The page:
A standard class anytime single ticket costs £19.90, and a return £34.90 (child ticket costs £9.95 and £17.45, respectively). Tickets are available at discounted prices when bought in advance from the official Gatwick Express website (adult: £18.70 single, £32.80 return; child: £9.35 single, £16.40 return).10

These prices are higher than those of the Southern stopping services on the same route (between £13.20 and £13.70 for a standard class, adult single fare, depending on whether the time of travel is peak/off-peak and whether the route is restricted to Southern trains only, or any non-Gatwick Express train).11 Also, many other cheaper tickets are valid on Gatwick Express trains provided they are not endorsed with the words "Not Gatwick Express". In peak hours the Gatwick Express trains continue to Brighton and can be used by London to Brighton commuters.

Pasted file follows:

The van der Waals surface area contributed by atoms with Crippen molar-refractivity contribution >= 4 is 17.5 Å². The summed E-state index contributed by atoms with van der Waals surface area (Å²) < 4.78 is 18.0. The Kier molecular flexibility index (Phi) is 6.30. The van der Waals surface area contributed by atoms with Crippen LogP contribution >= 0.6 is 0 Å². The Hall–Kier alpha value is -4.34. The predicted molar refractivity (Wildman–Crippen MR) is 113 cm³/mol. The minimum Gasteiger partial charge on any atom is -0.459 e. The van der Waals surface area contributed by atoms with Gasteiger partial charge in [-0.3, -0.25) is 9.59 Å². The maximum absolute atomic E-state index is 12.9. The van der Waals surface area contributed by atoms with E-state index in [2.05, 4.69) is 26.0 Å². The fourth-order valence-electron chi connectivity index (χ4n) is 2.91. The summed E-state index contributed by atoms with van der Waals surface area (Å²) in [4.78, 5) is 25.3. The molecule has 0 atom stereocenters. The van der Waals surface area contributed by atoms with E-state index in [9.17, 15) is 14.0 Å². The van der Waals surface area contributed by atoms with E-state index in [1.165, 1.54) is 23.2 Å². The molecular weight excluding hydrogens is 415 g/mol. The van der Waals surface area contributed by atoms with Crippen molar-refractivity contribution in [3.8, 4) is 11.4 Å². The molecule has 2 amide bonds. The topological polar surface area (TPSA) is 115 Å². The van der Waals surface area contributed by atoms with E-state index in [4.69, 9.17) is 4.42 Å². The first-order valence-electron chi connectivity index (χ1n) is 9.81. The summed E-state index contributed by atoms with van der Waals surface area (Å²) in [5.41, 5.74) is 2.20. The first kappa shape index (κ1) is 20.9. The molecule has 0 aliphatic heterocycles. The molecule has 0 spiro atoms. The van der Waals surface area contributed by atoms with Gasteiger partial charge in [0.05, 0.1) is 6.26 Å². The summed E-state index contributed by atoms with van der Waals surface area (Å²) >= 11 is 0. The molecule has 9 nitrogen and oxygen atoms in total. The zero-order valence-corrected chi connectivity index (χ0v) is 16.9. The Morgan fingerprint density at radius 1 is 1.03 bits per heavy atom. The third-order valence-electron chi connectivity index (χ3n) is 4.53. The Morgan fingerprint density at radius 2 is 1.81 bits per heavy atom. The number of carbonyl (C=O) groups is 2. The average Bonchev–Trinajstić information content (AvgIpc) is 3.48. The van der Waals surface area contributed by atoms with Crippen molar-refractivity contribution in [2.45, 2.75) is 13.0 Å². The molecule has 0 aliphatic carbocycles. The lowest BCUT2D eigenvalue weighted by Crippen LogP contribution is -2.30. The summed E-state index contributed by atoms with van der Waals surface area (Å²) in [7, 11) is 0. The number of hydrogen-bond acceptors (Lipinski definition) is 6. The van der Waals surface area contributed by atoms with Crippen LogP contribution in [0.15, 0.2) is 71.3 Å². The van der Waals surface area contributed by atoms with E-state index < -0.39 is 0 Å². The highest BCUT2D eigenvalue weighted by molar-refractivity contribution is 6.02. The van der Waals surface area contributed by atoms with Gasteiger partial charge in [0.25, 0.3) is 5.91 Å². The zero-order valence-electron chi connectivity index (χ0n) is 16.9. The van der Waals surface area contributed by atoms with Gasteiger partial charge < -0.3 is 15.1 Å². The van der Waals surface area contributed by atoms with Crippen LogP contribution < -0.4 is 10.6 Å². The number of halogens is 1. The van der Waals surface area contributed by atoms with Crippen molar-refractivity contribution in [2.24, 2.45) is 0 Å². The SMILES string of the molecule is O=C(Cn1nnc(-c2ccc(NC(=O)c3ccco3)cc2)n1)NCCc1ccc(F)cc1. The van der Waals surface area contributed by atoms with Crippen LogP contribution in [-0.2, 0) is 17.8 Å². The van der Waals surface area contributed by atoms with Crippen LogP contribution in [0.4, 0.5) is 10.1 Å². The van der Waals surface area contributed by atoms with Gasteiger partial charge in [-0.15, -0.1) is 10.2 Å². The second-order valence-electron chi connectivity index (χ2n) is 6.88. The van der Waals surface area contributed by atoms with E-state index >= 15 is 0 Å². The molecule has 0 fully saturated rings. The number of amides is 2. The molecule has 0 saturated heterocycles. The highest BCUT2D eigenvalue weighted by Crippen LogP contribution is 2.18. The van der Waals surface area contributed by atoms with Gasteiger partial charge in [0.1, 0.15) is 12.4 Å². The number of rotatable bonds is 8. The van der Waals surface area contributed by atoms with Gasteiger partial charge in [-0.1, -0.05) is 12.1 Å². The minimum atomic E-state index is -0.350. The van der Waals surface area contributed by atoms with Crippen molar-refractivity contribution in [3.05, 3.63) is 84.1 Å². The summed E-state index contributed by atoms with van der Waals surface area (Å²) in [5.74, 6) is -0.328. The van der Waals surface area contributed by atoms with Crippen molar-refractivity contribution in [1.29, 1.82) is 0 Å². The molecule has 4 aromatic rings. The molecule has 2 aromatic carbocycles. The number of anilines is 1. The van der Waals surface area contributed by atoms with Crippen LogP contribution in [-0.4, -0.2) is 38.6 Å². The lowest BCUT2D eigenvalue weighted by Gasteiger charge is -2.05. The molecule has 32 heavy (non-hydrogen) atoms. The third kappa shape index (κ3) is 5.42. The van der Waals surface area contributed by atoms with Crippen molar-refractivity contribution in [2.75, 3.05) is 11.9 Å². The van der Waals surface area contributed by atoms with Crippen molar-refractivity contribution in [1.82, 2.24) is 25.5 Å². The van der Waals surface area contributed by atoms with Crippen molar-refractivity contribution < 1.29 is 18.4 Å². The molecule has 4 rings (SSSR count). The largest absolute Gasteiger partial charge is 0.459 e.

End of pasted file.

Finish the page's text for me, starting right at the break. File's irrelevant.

This is supposed to reflect the premium frequency and non-stop service that the Gatwick Express offers, despite the fact that the Southern and other local/stopping services are actually just as frequent and take only 1–8 minutes longer than the Gatwick Express.

Patient and savvy travellers can actually travel between London Victoria (or other central London National Rail stations) and Gatwick Airport cheapest by using an Oyster card to travel as far as East Croydon, at a cost of £2.80/£4.50 (off-peak/peak),12 and then to Gatwick Airport via First Capital Connect services at a cost of £4.50 or Southern services at a cost of £4.9013 (i.e. total cost £7.80–£10.20). Whilst not non-stop, as one must change trains at East Croydon in order to touch in or out of the Oyster card system, the frequency of trains between East Croydon and Gatwick Airport is such that changeover times are minimal (as little as one minute). Trains are often non-stop between Victoria and East Croydon, and between East Croydon and Gatwick Airport, and with each leg taking as little as 15 minutes, a total journey time of under 40 minutes is entirely possible.